That the elimination of the classical diplomatic system was his first order of business, Wilson made perfectly clear in his speech to the United States Senate on the essentials of peace on January 22, 1917. In this moving address, which startled the President's future associates by calling for "a peace without victory," he declared:

there must be not a balance of power but a community of power. . . . I am proposing that all nations henceforth avoid entangling alliances that draw them into competitions of power, catch them in a net of intrigue and selfish rivalry, and disturb their own affairs with influences intruded from without. There is no entangling alliance in a concert of power. When all unite to act in the same sense and with the same purpose, all act in the common interest and are free to live their own lives under a common protection.

It was characteristic of Wilson that, in demanding that the modalities of the traditional diplomatic system be scrapped, he should insist that he was speaking not for himself or for his government but for the common people, and particularly for the fighting men of the free nations. In his speech at the Guildhall in London on December 28, 1918, he said that the soldiers of the Allied armies had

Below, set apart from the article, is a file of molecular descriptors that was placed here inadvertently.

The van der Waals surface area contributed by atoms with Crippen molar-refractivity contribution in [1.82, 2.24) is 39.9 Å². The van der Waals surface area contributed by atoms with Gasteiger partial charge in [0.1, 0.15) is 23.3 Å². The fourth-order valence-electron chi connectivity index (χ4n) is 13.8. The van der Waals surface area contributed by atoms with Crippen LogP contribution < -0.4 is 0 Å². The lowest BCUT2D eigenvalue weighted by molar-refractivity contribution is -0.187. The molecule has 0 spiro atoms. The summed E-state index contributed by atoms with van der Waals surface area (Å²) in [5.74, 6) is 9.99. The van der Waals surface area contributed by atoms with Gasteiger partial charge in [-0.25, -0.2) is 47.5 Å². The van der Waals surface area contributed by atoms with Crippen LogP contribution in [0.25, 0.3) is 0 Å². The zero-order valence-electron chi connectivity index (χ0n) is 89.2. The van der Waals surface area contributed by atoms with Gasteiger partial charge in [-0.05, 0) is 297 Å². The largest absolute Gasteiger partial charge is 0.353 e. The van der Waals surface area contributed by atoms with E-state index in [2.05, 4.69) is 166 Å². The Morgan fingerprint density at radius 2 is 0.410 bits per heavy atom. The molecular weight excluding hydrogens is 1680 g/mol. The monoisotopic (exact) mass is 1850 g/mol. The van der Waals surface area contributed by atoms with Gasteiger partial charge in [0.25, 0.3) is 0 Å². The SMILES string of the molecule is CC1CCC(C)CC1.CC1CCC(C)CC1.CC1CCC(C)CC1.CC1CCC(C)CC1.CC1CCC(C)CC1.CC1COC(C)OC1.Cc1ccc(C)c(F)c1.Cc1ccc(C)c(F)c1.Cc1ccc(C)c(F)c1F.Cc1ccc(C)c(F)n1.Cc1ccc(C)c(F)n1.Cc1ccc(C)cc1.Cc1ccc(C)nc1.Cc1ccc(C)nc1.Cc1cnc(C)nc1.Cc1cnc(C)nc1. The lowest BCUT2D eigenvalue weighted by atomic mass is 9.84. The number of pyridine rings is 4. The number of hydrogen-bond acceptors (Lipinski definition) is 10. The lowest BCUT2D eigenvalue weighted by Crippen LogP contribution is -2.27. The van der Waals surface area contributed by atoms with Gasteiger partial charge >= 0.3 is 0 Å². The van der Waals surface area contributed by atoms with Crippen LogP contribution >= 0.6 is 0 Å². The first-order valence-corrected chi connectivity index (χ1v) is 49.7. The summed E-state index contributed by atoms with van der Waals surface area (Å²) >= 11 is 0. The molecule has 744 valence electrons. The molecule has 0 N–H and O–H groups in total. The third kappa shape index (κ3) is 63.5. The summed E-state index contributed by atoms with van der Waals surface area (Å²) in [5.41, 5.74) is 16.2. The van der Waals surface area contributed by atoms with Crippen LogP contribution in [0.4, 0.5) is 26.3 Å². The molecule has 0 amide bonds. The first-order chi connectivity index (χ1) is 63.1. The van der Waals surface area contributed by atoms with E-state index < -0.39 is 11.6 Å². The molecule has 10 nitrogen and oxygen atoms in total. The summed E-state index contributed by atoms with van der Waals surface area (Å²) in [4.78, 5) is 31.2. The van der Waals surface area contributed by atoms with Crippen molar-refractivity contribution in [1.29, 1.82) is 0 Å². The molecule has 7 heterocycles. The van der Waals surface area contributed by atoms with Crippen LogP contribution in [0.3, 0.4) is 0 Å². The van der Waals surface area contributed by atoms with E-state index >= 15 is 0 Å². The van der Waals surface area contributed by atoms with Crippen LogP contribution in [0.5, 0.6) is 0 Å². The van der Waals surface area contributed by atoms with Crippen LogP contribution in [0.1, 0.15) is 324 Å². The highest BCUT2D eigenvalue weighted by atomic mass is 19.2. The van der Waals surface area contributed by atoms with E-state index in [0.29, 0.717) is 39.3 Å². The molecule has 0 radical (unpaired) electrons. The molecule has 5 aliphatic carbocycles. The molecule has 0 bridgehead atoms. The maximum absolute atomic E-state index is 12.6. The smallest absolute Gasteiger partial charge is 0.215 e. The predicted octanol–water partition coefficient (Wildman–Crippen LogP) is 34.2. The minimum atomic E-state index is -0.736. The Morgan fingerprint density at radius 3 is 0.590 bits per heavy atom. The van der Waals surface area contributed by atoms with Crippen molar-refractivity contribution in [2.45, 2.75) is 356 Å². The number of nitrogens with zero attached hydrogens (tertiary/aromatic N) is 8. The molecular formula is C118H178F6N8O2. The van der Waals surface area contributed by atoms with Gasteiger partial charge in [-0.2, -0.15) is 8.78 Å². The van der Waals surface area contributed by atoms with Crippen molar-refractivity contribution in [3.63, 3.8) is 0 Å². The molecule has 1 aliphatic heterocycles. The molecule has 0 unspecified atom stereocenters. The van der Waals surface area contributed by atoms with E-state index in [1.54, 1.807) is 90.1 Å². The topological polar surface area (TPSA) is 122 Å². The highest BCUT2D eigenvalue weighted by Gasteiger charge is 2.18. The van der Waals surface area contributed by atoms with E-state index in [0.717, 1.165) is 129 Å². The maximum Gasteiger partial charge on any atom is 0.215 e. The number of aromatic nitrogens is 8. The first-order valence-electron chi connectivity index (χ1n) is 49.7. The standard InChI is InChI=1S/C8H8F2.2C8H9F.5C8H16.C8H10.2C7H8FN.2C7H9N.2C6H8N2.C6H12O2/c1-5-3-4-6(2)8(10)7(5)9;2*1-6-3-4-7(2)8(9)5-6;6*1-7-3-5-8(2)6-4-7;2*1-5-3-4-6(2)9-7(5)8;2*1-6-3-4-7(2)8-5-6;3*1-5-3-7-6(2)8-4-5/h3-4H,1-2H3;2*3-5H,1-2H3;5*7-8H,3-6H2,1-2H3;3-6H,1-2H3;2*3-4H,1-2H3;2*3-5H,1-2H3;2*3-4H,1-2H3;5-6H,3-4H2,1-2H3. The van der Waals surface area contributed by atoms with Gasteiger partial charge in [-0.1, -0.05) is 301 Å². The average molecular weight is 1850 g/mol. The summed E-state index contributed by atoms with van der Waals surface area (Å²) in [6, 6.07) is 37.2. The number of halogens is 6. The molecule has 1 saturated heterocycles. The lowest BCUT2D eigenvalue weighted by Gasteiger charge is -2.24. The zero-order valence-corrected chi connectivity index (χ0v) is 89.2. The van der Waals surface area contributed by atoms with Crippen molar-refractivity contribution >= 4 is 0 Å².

fought to do away with an older order and to establish a new one, and the center and characteristic of the old order was that venerable thing which we used to call the "balance of power"-a thing in which the balance was determined by the sword which was thrown in the one side or the other; a balance which was determined by the unstable equilibrium of competitive interests; a balance which was maintained by jealous watchfulness and an antagonism of interests which, though it was generally latent, was always deep-seated. The men who have fought in this war have been the men from free nations who were determined that that sort of thing should end now and forever.